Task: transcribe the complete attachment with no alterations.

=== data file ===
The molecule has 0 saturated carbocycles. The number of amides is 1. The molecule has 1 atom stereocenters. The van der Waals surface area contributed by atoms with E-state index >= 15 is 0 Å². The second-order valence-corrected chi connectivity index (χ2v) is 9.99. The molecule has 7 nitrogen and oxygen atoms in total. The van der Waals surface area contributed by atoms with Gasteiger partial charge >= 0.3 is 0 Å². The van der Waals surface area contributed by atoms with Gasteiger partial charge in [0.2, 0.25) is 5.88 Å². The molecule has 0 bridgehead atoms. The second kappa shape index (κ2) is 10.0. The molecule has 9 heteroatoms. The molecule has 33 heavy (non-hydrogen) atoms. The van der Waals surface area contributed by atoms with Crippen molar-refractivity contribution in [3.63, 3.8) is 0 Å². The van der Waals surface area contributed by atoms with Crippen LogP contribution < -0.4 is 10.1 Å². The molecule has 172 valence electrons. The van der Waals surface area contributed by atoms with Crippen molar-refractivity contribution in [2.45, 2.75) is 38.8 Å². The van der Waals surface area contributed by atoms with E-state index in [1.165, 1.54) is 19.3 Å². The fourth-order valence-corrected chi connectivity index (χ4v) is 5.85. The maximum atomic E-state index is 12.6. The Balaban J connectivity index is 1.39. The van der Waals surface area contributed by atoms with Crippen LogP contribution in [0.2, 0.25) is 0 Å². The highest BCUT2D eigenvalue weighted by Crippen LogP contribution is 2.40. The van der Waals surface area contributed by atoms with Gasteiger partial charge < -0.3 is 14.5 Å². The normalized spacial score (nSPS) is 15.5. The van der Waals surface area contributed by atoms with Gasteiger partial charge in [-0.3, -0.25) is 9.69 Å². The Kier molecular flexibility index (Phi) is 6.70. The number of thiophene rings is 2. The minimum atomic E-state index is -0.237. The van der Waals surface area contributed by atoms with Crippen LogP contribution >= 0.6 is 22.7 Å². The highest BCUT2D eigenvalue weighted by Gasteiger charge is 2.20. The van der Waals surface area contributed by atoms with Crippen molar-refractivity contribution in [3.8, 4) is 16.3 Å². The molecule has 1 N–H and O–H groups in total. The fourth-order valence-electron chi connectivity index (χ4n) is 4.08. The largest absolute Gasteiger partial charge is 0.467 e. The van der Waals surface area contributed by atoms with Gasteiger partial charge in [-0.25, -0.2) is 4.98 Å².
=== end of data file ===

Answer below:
The molecule has 0 saturated carbocycles. The number of amides is 1. The molecule has 1 atom stereocenters. The van der Waals surface area contributed by atoms with E-state index >= 15 is 0 Å². The second-order valence-corrected chi connectivity index (χ2v) is 9.99. The molecule has 7 nitrogen and oxygen atoms in total. The van der Waals surface area contributed by atoms with Gasteiger partial charge >= 0.3 is 0 Å². The van der Waals surface area contributed by atoms with Gasteiger partial charge in [0.2, 0.25) is 5.88 Å². The molecule has 0 bridgehead atoms. The second kappa shape index (κ2) is 10.0. The molecule has 9 heteroatoms. The molecule has 33 heavy (non-hydrogen) atoms. The van der Waals surface area contributed by atoms with Crippen molar-refractivity contribution in [3.63, 3.8) is 0 Å². The van der Waals surface area contributed by atoms with Crippen LogP contribution < -0.4 is 10.1 Å². The molecule has 172 valence electrons. The van der Waals surface area contributed by atoms with Crippen molar-refractivity contribution in [2.45, 2.75) is 38.8 Å². The van der Waals surface area contributed by atoms with E-state index in [1.165, 1.54) is 19.3 Å². The fourth-order valence-corrected chi connectivity index (χ4v) is 5.85. The maximum atomic E-state index is 12.6. The Balaban J connectivity index is 1.39. The van der Waals surface area contributed by atoms with Crippen LogP contribution in [0.2, 0.25) is 0 Å². The highest BCUT2D eigenvalue weighted by Crippen LogP contribution is 2.40. The van der Waals surface area contributed by atoms with Gasteiger partial charge < -0.3 is 14.5 Å². The normalized spacial score (nSPS) is 15.5. The van der Waals surface area contributed by atoms with Gasteiger partial charge in [-0.3, -0.25) is 9.69 Å². The Kier molecular flexibility index (Phi) is 6.70. The number of thiophene rings is 2. The minimum atomic E-state index is -0.237. The van der Waals surface area contributed by atoms with Crippen LogP contribution >= 0.6 is 22.7 Å². The highest BCUT2D eigenvalue weighted by Gasteiger charge is 2.20. The van der Waals surface area contributed by atoms with Crippen molar-refractivity contribution in [3.8, 4) is 16.3 Å². The molecule has 1 N–H and O–H groups in total. The fourth-order valence-electron chi connectivity index (χ4n) is 4.08. The largest absolute Gasteiger partial charge is 0.467 e. The van der Waals surface area contributed by atoms with Gasteiger partial charge in [-0.25, -0.2) is 4.98 Å².